A Life's Journey is not the autobiography of a famous person, but it is the autobiography of a man who went from horse power to jet power, from the one-room schoolhouse to the computer age, from the Nazi prison camp to the classroom to the author's chair. It is the story of a not-so-common man who is a member of that generation that lifted a nation out of a depression, fought a world war, then a cold war, and finally did achive a measure of that American Dream his immigrant forefathers so earnestly sought.
Lloyd Lauger's "A Life's Journey" is 146 pages of carefully and beautifully crafted prose, contemporaneous photos, and 83-plus years of American history, in a PDF file, 12176K in size.
Dale Adams' true story of a pair of 22-year-old students from the University of Arizona and their 1949 adventure 1000 miles deep into old Mexico in a rented Luscombe (tiny airplane). Part II is "a true story that hasn't happened yet." An old man finds his old airplane, and brings it home against all odds.
We are saddened to report that Dale Adams recently passed away. Here is his obituary
Way back in 1949, Dale Adams, a 22-year-old student at the University of Arizona, and his sidekick, Bob "Jug" Keating, decide to visit Dale's parents for spring break in a rented Luscombe (very small airplane). The complicating factor is that Dale's parents live 1000 miles deep into old Mexico, on a ranch up against the eastern slope of the Sierra Madre Occidental mountain range, in the Mexican State of Durango. Having the sense of immunity that only youth can give, our heroes proceed to scare everybody who knows about the trip, including themselves, about half to death. At the end of the trip, when the Luscombe is returned to the local flying club in Tucson, it is in the repair shop for five months. And that's just part one.
Part two is a "true story that hasn't happened yet." An old man finds his old airplane in England, of all places, and brings it home to Arizona against all odds. The descriptions of the trip come from Dale's research and planning to actually make the trip himself. Imagine trying to cross an ocean in an airplane that, fully loaded with fuel for 45 hours, only weighs about a ton, and can only fly 80 miles per hour in the first few hours after takeoff. Take care of physiological needs before beginning chapter 13, because you'll read the last thirty pages without taking a break.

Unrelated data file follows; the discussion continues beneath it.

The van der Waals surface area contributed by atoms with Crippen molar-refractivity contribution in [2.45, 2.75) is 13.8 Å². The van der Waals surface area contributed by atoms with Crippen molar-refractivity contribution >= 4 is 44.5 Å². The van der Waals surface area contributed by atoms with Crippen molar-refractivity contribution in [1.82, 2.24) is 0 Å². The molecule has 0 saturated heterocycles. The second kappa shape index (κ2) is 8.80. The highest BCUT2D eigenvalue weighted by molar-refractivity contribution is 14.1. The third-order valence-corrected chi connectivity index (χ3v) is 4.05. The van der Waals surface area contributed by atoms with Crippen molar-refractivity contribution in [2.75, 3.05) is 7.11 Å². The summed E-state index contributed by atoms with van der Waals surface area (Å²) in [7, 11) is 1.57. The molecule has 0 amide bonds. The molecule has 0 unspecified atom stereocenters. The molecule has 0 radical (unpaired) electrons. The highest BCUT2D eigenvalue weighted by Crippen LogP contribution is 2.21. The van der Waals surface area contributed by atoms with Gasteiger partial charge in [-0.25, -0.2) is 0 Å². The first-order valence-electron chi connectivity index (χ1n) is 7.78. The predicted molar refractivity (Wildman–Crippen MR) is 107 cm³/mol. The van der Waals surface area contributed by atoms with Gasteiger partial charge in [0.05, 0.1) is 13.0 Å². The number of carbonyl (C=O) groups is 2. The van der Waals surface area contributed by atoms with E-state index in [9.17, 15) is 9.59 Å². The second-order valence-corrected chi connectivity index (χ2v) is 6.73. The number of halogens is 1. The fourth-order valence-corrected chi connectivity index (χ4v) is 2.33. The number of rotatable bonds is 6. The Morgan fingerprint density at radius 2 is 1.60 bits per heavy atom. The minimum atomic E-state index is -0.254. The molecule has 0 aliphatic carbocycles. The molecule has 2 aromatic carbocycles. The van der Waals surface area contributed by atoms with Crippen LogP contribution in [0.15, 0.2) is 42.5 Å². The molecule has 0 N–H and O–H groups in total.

This book is a treasure, stuffed with maps and charts and pictures taken by our intrepid aviators. All of the graphics make the pdf file relatively large. You'll have a true gem, a document with historical as well as entertainment value-- an insight into youthful enthusiasm at the close of World War II, a window on a culture that is foreign to modern "American" understanding, and two gripping adventure tales that will keep you turning the pages at a frenzied pace. Part one benefits from Dale's perspective of 50 plus years since the events, as well as comments directly lifted from Dale's mother's diary, and the detailed log kept by "Jug" during the trip itself. Part two is quite literally fiction built on the foundation of fact-- as Dale calls it, "a true story that hasn't happened yet."
One reader commented:
Mr Adams, I really enjoyed your book. I was browsing the net and looking for something good to read. I certainly found it. It made my day, several in fact. I even printed it out so I could sit in my easy chair and read it in the cozy lamplight in late evening, or late at night when the world is dark and still.